7. Runesign | | #9

    Hopefully I am just stating the obvious...

    A heat pump is a heat PUMP. If it is installed in a heated space then it heats the water by cooling the heated space which requires more heating. Robbing Peter to pay Paul. The only way it makes sense is to have it in a garage, unheated basement, or exterior closet. Otherwise it is just a Rube Goldberg way to heat water with your home heating system.

    1. Expert Member
      Michael Maines | | #10

      Runesign, while you're correct that HPWHs use conditioned air as their heat source, it's not really a problem in most cases. See, "How much space heat do they steal" and the comments here:

      1. Runesign | | #16

        The problem is that the hpwh benefit is gone. Draw an ( steady state / energy balance ) envelope around the hpwh and the home heat source. You end up with the energy going into the home heater and the water going though the water heater with the resultant heating of the water. The efficiency of hpwh doesn't change the energy balance. ( For simplicity I ignore the electricity driving the hpwh)

        So you are paying a premium for a more complicated ( lower reliability ) system that is pegged by the efficiency of the home heater.

        Best case scenario - home heating is by heat pump so you get the efficiency boost. But electrical heat of fossil fuel, no benefit!

        And now that I reread the article I see that they are focused on new construction and kinda push heat pump but they don't explicitly tie the hpwh benefit to it.
        A lot of pitfalls here.

        1. Expert Member
          Michael Maines | | #17

          There has been a lot of discussion about this, on GBA and elsewhere. There is a slight reduction in overall energy use but you aren't heating your house 100% of the year, nor are you heating your water 100% of the time, so it's not as bad a penalty as you're making it out to be. Do what you want, I'm just relaying what people smarter than me have said.

          1. Steveroni | | #18

            If you are heating your home 75% of the year then your HPWH is robbing heat from your home for that same period of time. That wasn't free heat your HPWH gave you. In southern states where cooling is desirable 75% of the year, I think HPWHs are a perfect fit.
            I believe there is a huge wisdom gap in where these units belong. I have seen builders put HPWHs in basement mechanical rooms where 1.) you'll never need A/C, and 2.) the room itself is too small to provide enough volume of air to efficiently extract heat.
            Incidentally, the article mentioned the rising price of natural gas. I guess electricity rates will not rise? If anything, electricity will rise faster than gas. And as for the rebate fairy—you realize that she doesn't create money. She repeatedly takes it from you and others in small amounts to avoid notice.

        2. CollieGuy | | #24

          In our case, the heat that our HPWH "steals" during the heating season is supplied by a ductless mini-split at one-half to one-third the cost of electric resistance or fuel oil. We're not heavy users of DHW, so much of this heat is ultimately given back to this conditioned space by way of our tank's standby losses.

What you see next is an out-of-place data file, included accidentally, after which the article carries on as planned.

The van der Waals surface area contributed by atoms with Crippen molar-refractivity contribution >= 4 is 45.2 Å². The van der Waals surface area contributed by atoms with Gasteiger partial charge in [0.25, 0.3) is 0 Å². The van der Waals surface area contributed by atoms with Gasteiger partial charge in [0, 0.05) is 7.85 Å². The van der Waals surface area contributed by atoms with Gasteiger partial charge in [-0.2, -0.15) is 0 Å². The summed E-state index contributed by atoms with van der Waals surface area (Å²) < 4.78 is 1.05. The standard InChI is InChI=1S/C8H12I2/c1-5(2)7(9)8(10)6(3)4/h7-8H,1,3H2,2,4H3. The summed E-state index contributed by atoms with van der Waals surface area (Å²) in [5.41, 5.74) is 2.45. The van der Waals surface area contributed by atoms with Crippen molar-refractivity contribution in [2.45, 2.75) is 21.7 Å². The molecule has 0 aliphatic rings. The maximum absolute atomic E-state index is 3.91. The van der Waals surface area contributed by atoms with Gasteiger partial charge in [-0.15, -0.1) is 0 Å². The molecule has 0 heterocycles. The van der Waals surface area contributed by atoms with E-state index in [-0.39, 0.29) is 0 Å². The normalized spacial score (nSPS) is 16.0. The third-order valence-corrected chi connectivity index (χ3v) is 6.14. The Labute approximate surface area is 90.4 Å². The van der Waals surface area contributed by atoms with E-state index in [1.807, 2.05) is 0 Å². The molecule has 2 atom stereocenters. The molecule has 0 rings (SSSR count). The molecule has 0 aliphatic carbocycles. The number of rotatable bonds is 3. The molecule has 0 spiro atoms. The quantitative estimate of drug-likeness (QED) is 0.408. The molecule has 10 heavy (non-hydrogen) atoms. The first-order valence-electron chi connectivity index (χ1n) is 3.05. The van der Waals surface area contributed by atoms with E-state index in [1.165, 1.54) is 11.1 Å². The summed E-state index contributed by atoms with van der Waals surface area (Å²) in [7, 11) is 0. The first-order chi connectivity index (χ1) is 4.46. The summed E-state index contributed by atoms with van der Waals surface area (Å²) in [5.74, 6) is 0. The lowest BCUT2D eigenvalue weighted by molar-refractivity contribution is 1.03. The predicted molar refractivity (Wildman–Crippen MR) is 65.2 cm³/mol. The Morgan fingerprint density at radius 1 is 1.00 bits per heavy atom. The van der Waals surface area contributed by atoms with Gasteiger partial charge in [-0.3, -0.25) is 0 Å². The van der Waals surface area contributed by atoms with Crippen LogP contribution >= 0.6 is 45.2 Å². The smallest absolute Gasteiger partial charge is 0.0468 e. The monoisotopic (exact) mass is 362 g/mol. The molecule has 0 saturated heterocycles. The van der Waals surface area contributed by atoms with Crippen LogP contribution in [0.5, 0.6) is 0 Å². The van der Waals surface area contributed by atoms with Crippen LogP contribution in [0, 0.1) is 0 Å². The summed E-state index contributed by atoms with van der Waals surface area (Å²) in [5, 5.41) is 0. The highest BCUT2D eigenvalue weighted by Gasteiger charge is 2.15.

And as mentioned here before, for the other six or so months of the year it provides us with "free" hot water to the extent that it offsets the runtime of our dehumidifier (if you have to run a dehumidifier to keep mould and mildew at bay, you might as well generate your DHW in the process).

    2. jackofalltrades777 | | #12

      The Rheem allows you to install a duct from the air discharge so you can route the cold air OUT of the space the water heater is in. Just another option if you don't want it putting out cold air during winter.

  8. jackofalltrades777 | | #11

    I have the Rheem heat pump and so far, so good, going on 3+ years. It's in an attached garage so in the summer it cools the garage a little and in the winter, after driving I pull the car up near the heater and open the cars hood for some supplemental heat source.

    I did a test and put the water heater on "resistance" mode only and my electric bill climbed over $30 for that month. Then put it back on "heat pump" only mode and my bill dropped just over $30 for the following month. I paid $700 for mine, after rebates, as it had some cosmetic damage on it so HD reduced the price. At this point, it has paid itself off already.

    I refused to install propane at my home (rural area). It's 100% electric, so it's heat pumps everywhere (mini-split for AC/heat, mini-split for clothes dryer, mini-split for water heater). Love it and don't have to worry about CO emissions and dealing with propane deliveries.

  9. Johnjbarton | | #13

    Almost bought a heat pump water heater. Spent a lot of time working out how to install it. But over and over I read that the units are not reliable. Ecologically it makes no sense to save a little energy then replace the whole unit and dump the old one in a landfill. Solar electric plus resistive heater makes more sense.

    1. CollieGuy | | #25

      Our Nyle Geyser RO is in its eleventh year of service and has performed flawlessly. The build quality is such that I expect it to soldier on for another ten years or more.

      One of the nice things about the Nyle is that it's a stand-alone unit that works with your existing water heater or storage tank. Thus, if you have to replace your tank, you don't need to chuck-out the heat pump component as well (our SuperStor Ultra has a stainless steel liner and will probably outlive me). The fact that it plugs into a standard 120-volt wall outlet is another plus for us; without that, we would still be burning fuel oil to heat our water.